It's easy to get cynical about the process of the health care bills. At this point, I'd say that conservative and liberal health care analysts both know the score. Everyone knows that this bill won't work as advertised: it will not cover as many people as promised, and it will run into budget shortfalls, if for no other reason than because Congress is not going to enact the cuts as written--they will get lobbied into repealing many of them. Doug Elmendorf has done everything but hire a skywriter to make it clear that he doesn't think that any of the various bills will actually be deficit neutral--while doing his job, which is to score what's written, not his best guess at what will happen.
Liberals don't care, because they think it's worth it to cover more people. Conservatives care, but their kabuki complaints about what everyone in the wonkosphere knows go mostly unheeded. I find it hard to get too outraged about any of it; I'm against the bill, but I think that this part of the process is playing out about as well as you can expect.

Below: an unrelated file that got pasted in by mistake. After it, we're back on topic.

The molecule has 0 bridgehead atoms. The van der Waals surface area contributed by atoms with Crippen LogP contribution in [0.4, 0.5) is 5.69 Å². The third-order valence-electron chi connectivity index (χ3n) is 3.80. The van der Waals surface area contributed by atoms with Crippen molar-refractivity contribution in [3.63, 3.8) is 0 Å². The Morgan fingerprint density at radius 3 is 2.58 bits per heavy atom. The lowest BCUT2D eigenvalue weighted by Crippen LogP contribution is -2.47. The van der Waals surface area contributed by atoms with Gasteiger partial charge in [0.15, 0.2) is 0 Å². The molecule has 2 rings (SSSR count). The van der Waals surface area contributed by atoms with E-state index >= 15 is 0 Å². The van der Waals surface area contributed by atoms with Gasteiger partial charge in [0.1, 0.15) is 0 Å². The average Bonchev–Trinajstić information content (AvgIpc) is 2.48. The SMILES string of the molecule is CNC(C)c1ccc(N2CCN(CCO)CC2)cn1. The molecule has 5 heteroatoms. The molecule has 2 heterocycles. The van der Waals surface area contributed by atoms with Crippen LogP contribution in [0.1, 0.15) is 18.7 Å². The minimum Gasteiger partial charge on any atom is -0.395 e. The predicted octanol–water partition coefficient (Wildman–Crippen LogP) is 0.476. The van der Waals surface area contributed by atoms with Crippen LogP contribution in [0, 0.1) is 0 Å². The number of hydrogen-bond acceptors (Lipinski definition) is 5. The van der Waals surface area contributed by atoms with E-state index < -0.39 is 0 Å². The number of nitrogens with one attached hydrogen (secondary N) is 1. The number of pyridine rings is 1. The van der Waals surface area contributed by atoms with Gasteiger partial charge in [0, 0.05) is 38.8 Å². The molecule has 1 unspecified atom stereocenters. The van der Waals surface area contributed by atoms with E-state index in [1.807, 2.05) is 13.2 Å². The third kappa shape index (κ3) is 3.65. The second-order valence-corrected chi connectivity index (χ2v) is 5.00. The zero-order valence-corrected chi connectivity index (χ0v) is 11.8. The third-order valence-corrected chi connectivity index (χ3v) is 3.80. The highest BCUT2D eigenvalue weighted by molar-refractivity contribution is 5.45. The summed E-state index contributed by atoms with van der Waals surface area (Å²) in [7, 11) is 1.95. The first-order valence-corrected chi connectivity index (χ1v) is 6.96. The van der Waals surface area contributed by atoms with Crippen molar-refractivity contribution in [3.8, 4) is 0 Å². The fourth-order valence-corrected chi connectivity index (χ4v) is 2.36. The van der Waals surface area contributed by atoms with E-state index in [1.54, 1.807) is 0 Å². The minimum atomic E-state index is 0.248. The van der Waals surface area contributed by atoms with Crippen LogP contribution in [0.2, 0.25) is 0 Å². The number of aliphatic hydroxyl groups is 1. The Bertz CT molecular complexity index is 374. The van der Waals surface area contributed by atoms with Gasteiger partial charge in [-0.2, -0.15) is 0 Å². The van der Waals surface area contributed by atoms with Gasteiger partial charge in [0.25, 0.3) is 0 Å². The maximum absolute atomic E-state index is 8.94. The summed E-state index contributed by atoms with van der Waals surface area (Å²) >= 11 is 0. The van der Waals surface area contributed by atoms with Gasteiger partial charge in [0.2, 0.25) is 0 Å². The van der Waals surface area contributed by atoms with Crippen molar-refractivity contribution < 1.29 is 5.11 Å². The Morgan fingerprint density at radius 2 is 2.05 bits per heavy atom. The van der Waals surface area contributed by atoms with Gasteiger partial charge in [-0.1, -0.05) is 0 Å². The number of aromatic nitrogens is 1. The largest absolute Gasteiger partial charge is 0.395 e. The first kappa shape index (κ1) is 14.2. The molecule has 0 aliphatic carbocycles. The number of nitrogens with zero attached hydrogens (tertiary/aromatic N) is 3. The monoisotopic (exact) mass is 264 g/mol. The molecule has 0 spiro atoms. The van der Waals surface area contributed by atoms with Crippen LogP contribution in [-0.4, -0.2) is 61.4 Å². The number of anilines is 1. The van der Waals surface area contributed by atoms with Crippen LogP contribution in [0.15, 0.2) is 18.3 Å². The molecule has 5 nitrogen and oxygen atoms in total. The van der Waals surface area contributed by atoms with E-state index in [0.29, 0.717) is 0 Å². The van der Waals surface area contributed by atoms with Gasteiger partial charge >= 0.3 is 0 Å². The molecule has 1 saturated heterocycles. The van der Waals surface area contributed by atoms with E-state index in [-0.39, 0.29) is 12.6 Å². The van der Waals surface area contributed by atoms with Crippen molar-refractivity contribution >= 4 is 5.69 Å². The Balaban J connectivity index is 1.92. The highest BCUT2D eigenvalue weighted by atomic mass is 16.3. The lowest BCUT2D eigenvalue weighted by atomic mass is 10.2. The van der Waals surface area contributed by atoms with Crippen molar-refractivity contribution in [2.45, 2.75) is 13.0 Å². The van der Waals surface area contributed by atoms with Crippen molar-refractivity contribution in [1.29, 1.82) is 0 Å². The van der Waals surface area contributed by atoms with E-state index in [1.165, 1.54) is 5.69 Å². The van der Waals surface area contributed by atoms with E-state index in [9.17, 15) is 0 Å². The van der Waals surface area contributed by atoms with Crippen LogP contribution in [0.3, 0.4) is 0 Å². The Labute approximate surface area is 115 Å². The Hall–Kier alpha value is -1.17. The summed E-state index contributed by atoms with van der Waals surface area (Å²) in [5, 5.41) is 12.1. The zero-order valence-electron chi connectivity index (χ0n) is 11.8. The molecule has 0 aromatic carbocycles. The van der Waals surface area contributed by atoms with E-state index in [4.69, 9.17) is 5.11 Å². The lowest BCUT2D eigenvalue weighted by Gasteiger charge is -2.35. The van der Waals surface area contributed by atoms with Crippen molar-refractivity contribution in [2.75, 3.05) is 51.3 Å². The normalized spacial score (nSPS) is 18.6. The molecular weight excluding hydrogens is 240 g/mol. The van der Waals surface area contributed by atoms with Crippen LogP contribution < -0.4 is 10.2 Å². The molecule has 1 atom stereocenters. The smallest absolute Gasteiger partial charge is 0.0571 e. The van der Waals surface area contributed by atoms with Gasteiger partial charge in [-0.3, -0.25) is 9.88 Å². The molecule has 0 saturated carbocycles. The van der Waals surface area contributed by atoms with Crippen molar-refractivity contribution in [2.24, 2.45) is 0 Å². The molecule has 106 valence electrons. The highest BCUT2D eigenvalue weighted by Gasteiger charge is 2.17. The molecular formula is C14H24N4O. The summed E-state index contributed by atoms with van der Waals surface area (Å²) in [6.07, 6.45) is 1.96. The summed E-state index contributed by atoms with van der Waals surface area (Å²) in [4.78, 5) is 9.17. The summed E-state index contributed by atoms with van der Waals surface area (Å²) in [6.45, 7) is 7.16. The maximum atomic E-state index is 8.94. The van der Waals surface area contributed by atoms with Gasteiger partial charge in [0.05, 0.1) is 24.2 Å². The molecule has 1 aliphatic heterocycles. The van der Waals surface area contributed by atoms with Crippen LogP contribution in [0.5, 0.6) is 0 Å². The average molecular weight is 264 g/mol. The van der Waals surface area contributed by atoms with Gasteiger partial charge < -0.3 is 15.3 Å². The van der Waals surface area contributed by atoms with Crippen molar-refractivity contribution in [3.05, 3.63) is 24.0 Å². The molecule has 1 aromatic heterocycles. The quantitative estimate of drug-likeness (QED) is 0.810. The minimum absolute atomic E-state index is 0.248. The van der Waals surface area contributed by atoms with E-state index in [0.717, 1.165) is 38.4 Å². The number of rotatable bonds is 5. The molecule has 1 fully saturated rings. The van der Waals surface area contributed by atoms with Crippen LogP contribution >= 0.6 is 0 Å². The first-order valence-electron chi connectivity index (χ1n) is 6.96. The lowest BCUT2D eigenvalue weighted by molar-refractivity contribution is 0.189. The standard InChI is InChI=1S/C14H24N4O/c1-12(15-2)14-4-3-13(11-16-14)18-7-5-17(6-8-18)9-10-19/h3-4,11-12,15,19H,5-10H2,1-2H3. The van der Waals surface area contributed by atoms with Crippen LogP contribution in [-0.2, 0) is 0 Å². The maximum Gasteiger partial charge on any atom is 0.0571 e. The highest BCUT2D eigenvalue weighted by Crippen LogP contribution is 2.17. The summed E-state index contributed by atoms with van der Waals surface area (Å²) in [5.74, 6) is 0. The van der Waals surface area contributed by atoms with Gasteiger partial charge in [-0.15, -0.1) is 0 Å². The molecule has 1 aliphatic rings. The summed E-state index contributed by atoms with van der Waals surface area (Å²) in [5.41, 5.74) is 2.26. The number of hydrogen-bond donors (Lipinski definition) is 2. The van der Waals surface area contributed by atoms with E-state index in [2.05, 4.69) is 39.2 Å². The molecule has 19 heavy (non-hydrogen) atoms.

But then you have moments like the one I experienced the other night, in which I sat in a room full of journalists from various sectors who are not quite as deep into the policy weeds as I am--they're political reporters, not wonks. Good political reporters. Very well informed political reporters. And some of the questions really frightened me.